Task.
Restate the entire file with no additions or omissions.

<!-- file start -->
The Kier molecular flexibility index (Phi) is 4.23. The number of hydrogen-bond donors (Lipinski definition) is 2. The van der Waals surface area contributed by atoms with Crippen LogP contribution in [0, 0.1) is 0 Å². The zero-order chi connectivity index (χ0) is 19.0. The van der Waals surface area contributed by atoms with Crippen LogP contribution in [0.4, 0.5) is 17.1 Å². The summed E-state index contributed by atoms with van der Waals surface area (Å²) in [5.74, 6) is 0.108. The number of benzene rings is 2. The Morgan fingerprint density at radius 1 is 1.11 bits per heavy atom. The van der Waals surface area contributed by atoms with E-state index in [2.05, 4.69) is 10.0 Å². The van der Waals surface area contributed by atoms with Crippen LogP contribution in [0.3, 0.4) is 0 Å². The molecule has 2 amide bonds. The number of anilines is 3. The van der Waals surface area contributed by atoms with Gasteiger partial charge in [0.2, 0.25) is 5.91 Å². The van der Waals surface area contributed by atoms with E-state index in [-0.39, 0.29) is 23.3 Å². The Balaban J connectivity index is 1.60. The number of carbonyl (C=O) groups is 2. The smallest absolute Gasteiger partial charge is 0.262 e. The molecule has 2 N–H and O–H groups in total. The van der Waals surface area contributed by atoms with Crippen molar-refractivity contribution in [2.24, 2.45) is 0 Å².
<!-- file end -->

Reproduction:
The Kier molecular flexibility index (Phi) is 4.23. The number of hydrogen-bond donors (Lipinski definition) is 2. The van der Waals surface area contributed by atoms with Crippen LogP contribution in [0, 0.1) is 0 Å². The zero-order chi connectivity index (χ0) is 19.0. The van der Waals surface area contributed by atoms with Crippen LogP contribution in [0.4, 0.5) is 17.1 Å². The summed E-state index contributed by atoms with van der Waals surface area (Å²) in [5.74, 6) is 0.108. The number of benzene rings is 2. The Morgan fingerprint density at radius 1 is 1.11 bits per heavy atom. The van der Waals surface area contributed by atoms with E-state index in [2.05, 4.69) is 10.0 Å². The van der Waals surface area contributed by atoms with Crippen LogP contribution in [0.3, 0.4) is 0 Å². The molecule has 2 amide bonds. The number of anilines is 3. The van der Waals surface area contributed by atoms with Gasteiger partial charge in [0.2, 0.25) is 5.91 Å². The van der Waals surface area contributed by atoms with E-state index in [-0.39, 0.29) is 23.3 Å². The Balaban J connectivity index is 1.60. The number of carbonyl (C=O) groups is 2. The smallest absolute Gasteiger partial charge is 0.262 e. The molecule has 2 N–H and O–H groups in total. The van der Waals surface area contributed by atoms with Crippen molar-refractivity contribution in [2.24, 2.45) is 0 Å².